15 Things to Consider When Taking Photos Indoors
Control indoor lights and master helpful techniques that'll help you take beautiful indoor photos!

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Indoor photography can be hard to master. Unfortunately, photos taken indoors don’t always turn out wonderful, especially if the photographer expects the camera to figure out the correct lighting on its own.

Here are some tips that will help you take jaw-dropping photos indoors, especially in problematic lighting situations. After you become a pro at capturing the best lighting and angle, make sure you print your spectacular photos at the best online printer.

1. Go Manual

If you always shoot auto, you will always have a hard time getting consistent results. If your camera allows enabling manual settings, it’s time to take advantage of this feature. Especially in difficult lighting conditions, you will need complete control over your settings.

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Source: manicowl.com

2. Use Natural Light

Natural light is always more desirable than artificial lighting. Before shooting, inspect the surroundings and look out for natural light sources like windows.

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Source: manicowl.com

3. Position the Subject

A simple but effective tip is to position the subject next to a window or an open door so the light hits it directly. If you shoot people, make sure the light illuminates their face in a pleasing way.

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Source: flickr.com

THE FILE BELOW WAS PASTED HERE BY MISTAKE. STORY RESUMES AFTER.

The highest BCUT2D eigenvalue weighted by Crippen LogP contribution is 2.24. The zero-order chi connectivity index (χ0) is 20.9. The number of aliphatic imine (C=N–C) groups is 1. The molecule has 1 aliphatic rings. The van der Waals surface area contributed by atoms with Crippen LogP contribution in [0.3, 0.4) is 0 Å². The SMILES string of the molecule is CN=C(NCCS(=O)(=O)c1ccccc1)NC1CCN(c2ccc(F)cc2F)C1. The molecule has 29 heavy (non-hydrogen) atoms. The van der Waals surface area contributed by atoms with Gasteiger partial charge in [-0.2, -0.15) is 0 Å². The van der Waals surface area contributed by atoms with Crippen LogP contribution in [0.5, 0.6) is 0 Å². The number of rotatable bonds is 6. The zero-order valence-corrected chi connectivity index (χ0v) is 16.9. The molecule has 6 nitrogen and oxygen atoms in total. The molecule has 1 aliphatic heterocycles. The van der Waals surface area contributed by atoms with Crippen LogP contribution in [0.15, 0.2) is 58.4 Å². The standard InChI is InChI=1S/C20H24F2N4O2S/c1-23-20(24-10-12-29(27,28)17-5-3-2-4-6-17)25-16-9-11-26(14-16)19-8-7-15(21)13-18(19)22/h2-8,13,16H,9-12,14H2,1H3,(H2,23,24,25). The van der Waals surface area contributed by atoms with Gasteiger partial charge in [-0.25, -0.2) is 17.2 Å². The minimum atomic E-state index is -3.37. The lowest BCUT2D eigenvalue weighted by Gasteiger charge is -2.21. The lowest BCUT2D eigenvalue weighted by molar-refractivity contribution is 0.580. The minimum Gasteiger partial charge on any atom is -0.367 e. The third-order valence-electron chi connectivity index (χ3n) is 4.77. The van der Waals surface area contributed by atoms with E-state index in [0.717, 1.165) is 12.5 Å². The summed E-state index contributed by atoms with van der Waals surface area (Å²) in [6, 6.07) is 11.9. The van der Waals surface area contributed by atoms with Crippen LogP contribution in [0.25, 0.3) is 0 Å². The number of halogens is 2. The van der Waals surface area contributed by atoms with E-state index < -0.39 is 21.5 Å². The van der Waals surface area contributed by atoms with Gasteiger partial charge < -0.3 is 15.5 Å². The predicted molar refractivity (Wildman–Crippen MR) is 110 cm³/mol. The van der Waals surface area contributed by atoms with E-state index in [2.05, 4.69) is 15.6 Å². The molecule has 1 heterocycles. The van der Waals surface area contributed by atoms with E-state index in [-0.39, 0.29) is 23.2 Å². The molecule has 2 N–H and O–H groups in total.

4. Bounce Flash is Sometimes Necessary

When natural light is not available, you can rely on flash. Usually, built-in flash does not look too great, and using it is not advisable. External flash, even when mounted on the camera, will work much better. You can bounce the flash off white walls and ceilings by swiveling its head in all directions to create a softer light source.

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On-camera flash bounced off a wall.

5. Diffusers Can Help You Out

When there are no walls or ceilings suitable for bouncing flash, diffusers can do the trick. You can attach diffusers to your flash unit to spread out light and create very satisfactory results.

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On-camera flash with diffuser on.

6. Reflectors Create Better Lighting

Another way to open up shadows is using reflectors. Reflectors are great to bounce back light from your main lighting source. There are many cheap reflectors on the market, but you can also make your own with a piece of white foam with another clear (white or silver) surface.

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7. Manipulate the Shutter Speed

Lowering shutter speed is one the easiest ways to maximize your available light. Especially in low light situations it can be a real life-saver. Be aware that low shutter is not advisable if you are hand-holding the camera or in the presence of moving subjects.

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8. Use a Tripod for Crisp Photos

One way to avoid blurry photos while lowering shutter speed, so more light can reach your camera sensor, is to use a tripod. The right tripod for the purpose is the one that will support your camera and your lens properly. If you have no tripod at hand, you can also steady the camera on another stable surface.